The short story in the middle I take no part of any responsibility for, it was written, so I'm told, at 3am after a boozy session dawn the pub! And it shows! (sorry ladies!!)

Well, I guess you've read enough of my prattle, so I'll let you get on with the zine. Read and enjoy in the spirit of IDIC.

Reactions and Reviews: Issue 2

See reactions and review for Comfort.

[zine]: Part III of "Comfort" is set post-"Blake". No real explanation (apart from some mumbling about a clone) is given as to how all of them except Soolin survived, nor how the real Blake came riding to the rescue just in time, you're supposed to enjoy the slush and forget the fact that it's almost the worst-written story I have ever read. Oh yes - and Vila gets raped and Avon doesn't and one can hardly suppress a yawn.

"The Short Straw" is supposed to be hilarious, and you can see they tried. Laboured humour about Friday - or is it Saturday ? - nights on Xenen Base. Who cares? Part IV of "Comfort", or "The Sounds of Silence". A better alternative title might have been "Let's Feminise Vila". Back on Earth and the revolution is accomplished in two or three days, to let Avon and Vila get on with the sexual aerobics. (Incidentally, the single position they use is physically impossible for two men. One is tempted to wonder if M.C. had ever heard of anything but the missionary position.) Vila becomes pregnant with Avon's child, Avon and Vila get married, the baby is born, and Vila dies. Avon is very upset, but manages to cheer up after listening to a 26th Century pop song. (Guess.) (This is the worst—written story I have ever read.) [9]

Issue 3

E-Man-Uelle 3 was published in 1984 and contains 60 pages.

cover of issue #3
cover of issue #3

From issue #3: "I hope you have enjoyed the zine and it's [sic] somewhat cleaner stories, they say a change is as good as a rest, and I really don't want you to take a rest from buying this zine. As you will probably know by now these zines have nothing to do with TASAS, so I now go it alone. My grateful thanks to those who give me continued support and encouragement to keep putting this out."

Reactions and Reviews: Issue 3

See reactions and review for Comfort.


Part V of "Comfort". I never could make out whether this one was boring or hilarious. Vila returns from the dead in time to stop Avon from joining him, Jenna reappears with Vila's father - who is naturally, a thoroughly nasty Alpha - homophobic, wife-beater, child abuser, and who eventually ran off abandoning Vila, Vila's mother, and Vila's younger sister (now Blake's live-in girlfriend) to one of the non-aligned planets. Confused? Good, because so was I, when I wasn't hating every paragraph. Ah. And at last, "And With My Body I Thee Worship", a readable story. More than readable - it's excellently written, genuinely interesting, skillful characterisation. Begins with a tense standoff between Vila and Tarrant, broken up by Avon. The reasons for Avon's seduction/domination of Vila are believably presented, as well as the reasons for Vila's submission. Not only that, but it's the most erotic story which E-man-uelle has ever printed. "Triangle" is, for E-man-uelle, moderately well written even if unbelievable as far as I'm concerned. Blake sees Avon and Vila 'together' and promptly goes off into a jealous huff, wondering: "Why Avon? Why not me?" He finds an excuse to pick a fight with Avon, beats him up, and then is happily seduced by Vila who has really been in love with Blake all the time. "Imagination or Fact" is another 'comedy' - which, in mitigation of its faults, was a first draft never intended to be published. The dialogue isn't up to it, but the sequence of events is quite funny. Besides, I like "Let's slag Tarrant" stories. The next story is absolutely awful - a Vila/Tarrant tale of which I did not believe one word. "Self Appraisal" is a Blake/Blake clone story that wasn't meant to be hilarious. The last pair of stories are by the same author. "Out Of Mind" is an Interesting idea which she didn't have the skill to exploit properly - an alien sends Avon into Vila's head and Vila into Avon's for a while, to teach them honesty.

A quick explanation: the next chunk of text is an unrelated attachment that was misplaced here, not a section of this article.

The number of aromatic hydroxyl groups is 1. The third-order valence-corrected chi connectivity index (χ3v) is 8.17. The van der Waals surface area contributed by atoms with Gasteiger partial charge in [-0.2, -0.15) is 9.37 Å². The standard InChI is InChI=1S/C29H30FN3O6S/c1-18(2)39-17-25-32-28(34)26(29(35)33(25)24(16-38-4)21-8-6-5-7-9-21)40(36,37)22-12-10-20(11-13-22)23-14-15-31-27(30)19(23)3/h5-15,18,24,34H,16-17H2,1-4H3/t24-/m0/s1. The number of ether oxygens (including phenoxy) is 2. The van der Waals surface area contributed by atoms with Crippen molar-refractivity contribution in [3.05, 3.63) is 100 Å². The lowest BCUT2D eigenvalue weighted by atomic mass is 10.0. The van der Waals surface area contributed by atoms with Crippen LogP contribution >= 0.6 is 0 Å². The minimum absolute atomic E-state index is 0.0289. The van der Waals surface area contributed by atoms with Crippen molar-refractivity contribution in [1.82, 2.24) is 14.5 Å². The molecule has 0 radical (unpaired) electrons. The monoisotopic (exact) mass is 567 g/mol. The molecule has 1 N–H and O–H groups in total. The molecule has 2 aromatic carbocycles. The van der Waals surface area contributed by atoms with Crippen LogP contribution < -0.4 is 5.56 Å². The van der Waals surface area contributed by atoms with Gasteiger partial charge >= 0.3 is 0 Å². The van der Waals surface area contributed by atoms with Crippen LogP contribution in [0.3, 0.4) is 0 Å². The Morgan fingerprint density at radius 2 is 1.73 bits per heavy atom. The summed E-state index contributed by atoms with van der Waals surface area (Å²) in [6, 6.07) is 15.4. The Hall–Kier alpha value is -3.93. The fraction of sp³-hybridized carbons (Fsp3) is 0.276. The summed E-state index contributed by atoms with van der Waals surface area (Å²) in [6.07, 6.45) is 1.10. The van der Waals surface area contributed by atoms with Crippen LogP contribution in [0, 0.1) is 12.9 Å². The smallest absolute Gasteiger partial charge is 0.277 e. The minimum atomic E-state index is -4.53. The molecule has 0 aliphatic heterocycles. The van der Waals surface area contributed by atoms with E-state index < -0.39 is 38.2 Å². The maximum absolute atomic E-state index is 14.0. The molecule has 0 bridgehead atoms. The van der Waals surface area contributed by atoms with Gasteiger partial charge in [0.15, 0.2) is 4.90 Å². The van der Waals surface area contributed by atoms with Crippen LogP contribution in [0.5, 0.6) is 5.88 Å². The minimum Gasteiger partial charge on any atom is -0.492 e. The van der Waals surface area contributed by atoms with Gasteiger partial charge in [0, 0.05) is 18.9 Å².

"Nights" is just post-Duel and it's equally bad and boring but a trifle soggier. (Too much sherry in the sponge.) Impossible to take seriously, thank Goddess. [10]

Issue 4

E-Man-Uelle 4 was published in 1984 and contains 77 pages. The cover is by Kiera.

cover of issue #4, Kiera

From the editor: "This zine is now a private publication and can be obtained along with an age statement + a statement to say the purchaser agrees with the premise of these stories..."

From the editorial:

As always there comes the time in all Editorials for the grovell [sic]. Please heed as I am in desperate need of submission, as always I know. Actually I'd be interested in hearing from you artists out there, as I'd like some pictures to put in further issues of the zine, nothing too explicit, half the fun of these zines, while having it written graphically you can still use a lot of imagination.